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Pursuing the Profitable in 2023

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Scripture Readings

1 Corinthians 6:12–20 NIV84
12 “Everything is permissible for me”—but not everything is beneficial. “Everything is permissible for me”—but I will not be mastered by anything. 13 “Food for the stomach and the stomach for food”—but God will destroy them both. The body is not meant for sexual immorality, but for the Lord, and the Lord for the body. 14 By his power God raised the Lord from the dead, and he will raise us also. 15 Do you not know that your bodies are members of Christ himself? Shall I then take the members of Christ and unite them with a prostitute? Never! 16 Do you not know that he who unites himself with a prostitute is one with her in body? For it is said, “The two will become one flesh.” 17 But he who unites himself with the Lord is one with him in spirit. 18 Flee from sexual immorality. All other sins a man commits are outside his body, but he who sins sexually sins against his own body. 19 Do you not know that your body is a temple of the Holy Spirit, who is in you, whom you have received from God? You are not your own; 20 you were bought at a price. Therefore honor God with your body.
1 Corinthians 10:23–33 NIV84
23 “Everything is permissible”—but not everything is beneficial. “Everything is permissible”—but not everything is constructive. 24 Nobody should seek his own good, but the good of others. 25 Eat anything sold in the meat market without raising questions of conscience, 26 for, “The earth is the Lord’s, and everything in it.” 27 If some unbeliever invites you to a meal and you want to go, eat whatever is put before you without raising questions of conscience. 28 But if anyone says to you, “This has been offered in sacrifice,” then do not eat it, both for the sake of the man who told you and for conscience’ sake— 29 the other man’s conscience, I mean, not yours. For why should my freedom be judged by another’s conscience? 30 If I take part in the meal with thankfulness, why am I denounced because of something I thank God for? 31 So whether you eat or drink or whatever you do, do it all for the glory of God. 32 Do not cause anyone to stumble, whether Jews, Greeks or the church of God— 33 even as I try to please everybody in every way. For I am not seeking my own good but the good of many, so that they may be saved.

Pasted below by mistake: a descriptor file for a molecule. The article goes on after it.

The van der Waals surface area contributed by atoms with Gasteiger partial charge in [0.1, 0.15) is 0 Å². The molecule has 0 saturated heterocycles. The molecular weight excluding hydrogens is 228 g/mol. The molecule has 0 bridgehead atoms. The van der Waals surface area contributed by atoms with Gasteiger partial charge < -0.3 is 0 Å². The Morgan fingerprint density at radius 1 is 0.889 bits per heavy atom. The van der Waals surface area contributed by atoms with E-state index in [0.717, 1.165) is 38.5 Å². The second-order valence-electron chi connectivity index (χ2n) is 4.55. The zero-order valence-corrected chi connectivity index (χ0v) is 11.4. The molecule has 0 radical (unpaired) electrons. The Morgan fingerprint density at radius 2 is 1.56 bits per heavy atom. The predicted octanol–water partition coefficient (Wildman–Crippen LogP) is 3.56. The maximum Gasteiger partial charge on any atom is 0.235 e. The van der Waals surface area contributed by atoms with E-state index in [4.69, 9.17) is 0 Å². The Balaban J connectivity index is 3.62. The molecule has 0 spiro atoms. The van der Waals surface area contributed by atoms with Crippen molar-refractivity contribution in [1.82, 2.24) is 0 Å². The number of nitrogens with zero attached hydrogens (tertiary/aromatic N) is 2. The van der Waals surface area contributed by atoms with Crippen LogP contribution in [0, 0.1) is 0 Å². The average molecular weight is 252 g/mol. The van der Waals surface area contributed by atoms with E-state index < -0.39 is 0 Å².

Introduction

Today is the start of a new year. And a privilege and joy it is to start the New Year on the Lord’s Day, meeting together as the Lord’s people, to worship our God together.
There is always this sense of anticipation when the new year comes. In one sense, this is merely the next day of God’s unfolding purposes, and so it is hardly unique. But in our minds, it certainly has an impact, and leads us to consider things from the perspective of a new starting point. Today is the first day of 2023, rather than the next day in 2022. There is a newness about it.
We can look forward to this new year ahead in anticipation.
Because it is a New Year, it is an opportune time to consider ourselves, and to think about how we may grow and mature (spiritually speaking) in the year ahead. While there is nothing wrong with setting some practical life-goals in terms of personal advancements in work, or in studies, or acheivements that we hope to aim for in the year ahead, for the Christian, that must be a far second priority.
As Christians, our greatest hope and aim is to press on towards Christ-likeness, and to mature in our faith. As Christians, we must realise that nothing in our lives is more important than our walk and relationship with our Saviour, and the extent to which we are pleasing Christ in our every-day life. It is absolutely the most important aspect of our lives.
Let me then ask, have you put any thought into your goals, your dreams, your aspirations for spiritual growth and development in the year ahead? If not, I would encourage you to do that, and to commit your plans to the Lord, and to pursue these goals of pleasing your Lord and Saviour.
For this morning, I would like to encourage you in your growth in Christ-likeness through these two portions of Scripture in 1 Corinthians.
My encouragement from these verses is for us as Christians to focus our attention on pursuing that which is profitable in this year ahead.